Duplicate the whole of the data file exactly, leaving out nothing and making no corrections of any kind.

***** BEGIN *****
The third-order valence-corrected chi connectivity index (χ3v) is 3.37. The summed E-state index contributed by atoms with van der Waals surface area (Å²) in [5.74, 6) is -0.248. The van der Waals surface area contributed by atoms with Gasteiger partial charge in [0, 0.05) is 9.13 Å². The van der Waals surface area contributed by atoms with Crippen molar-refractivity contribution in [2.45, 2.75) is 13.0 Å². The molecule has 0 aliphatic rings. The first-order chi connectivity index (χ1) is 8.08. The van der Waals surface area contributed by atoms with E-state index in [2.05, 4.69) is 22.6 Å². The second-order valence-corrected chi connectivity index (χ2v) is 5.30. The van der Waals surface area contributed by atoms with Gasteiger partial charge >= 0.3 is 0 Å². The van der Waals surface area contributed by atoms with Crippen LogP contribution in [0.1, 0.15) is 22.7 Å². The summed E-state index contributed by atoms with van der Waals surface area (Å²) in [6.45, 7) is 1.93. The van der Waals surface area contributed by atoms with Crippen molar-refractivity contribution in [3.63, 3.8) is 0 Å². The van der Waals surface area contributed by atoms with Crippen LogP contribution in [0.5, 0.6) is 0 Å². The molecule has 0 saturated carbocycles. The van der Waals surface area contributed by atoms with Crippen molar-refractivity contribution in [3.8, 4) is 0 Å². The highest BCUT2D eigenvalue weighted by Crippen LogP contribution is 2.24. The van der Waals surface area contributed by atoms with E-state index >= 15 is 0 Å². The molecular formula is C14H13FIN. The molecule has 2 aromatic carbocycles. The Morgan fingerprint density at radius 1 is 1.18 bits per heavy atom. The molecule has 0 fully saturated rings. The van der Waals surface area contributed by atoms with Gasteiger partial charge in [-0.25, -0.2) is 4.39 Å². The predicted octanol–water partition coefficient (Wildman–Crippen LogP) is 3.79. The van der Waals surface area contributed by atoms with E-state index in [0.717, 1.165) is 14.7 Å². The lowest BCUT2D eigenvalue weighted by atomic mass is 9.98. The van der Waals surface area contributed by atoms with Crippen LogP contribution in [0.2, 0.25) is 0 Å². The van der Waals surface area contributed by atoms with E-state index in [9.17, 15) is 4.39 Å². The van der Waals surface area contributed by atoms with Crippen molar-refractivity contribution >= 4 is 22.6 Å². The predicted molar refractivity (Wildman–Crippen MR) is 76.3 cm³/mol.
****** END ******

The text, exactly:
The third-order valence-corrected chi connectivity index (χ3v) is 3.37. The summed E-state index contributed by atoms with van der Waals surface area (Å²) in [5.74, 6) is -0.248. The van der Waals surface area contributed by atoms with Gasteiger partial charge in [0, 0.05) is 9.13 Å². The van der Waals surface area contributed by atoms with Crippen molar-refractivity contribution in [2.45, 2.75) is 13.0 Å². The molecule has 0 aliphatic rings. The first-order chi connectivity index (χ1) is 8.08. The van der Waals surface area contributed by atoms with E-state index in [2.05, 4.69) is 22.6 Å². The second-order valence-corrected chi connectivity index (χ2v) is 5.30. The van der Waals surface area contributed by atoms with Gasteiger partial charge >= 0.3 is 0 Å². The van der Waals surface area contributed by atoms with Crippen LogP contribution in [0.1, 0.15) is 22.7 Å². The summed E-state index contributed by atoms with van der Waals surface area (Å²) in [6.45, 7) is 1.93. The van der Waals surface area contributed by atoms with Crippen molar-refractivity contribution in [3.63, 3.8) is 0 Å². The van der Waals surface area contributed by atoms with Crippen LogP contribution in [0.5, 0.6) is 0 Å². The molecule has 0 saturated carbocycles. The van der Waals surface area contributed by atoms with Crippen molar-refractivity contribution in [3.8, 4) is 0 Å². The highest BCUT2D eigenvalue weighted by Crippen LogP contribution is 2.24. The van der Waals surface area contributed by atoms with E-state index >= 15 is 0 Å². The molecular formula is C14H13FIN. The molecule has 2 aromatic carbocycles. The Morgan fingerprint density at radius 1 is 1.18 bits per heavy atom. The molecule has 0 fully saturated rings. The van der Waals surface area contributed by atoms with Gasteiger partial charge in [-0.25, -0.2) is 4.39 Å². The predicted octanol–water partition coefficient (Wildman–Crippen LogP) is 3.79. The van der Waals surface area contributed by atoms with E-state index in [0.717, 1.165) is 14.7 Å². The lowest BCUT2D eigenvalue weighted by atomic mass is 9.98. The van der Waals surface area contributed by atoms with Crippen LogP contribution in [0.2, 0.25) is 0 Å². The van der Waals surface area contributed by atoms with E-state index in [9.17, 15) is 4.39 Å². The van der Waals surface area contributed by atoms with Crippen molar-refractivity contribution >= 4 is 22.6 Å². The predicted molar refractivity (Wildman–Crippen MR) is 76.3 cm³/mol.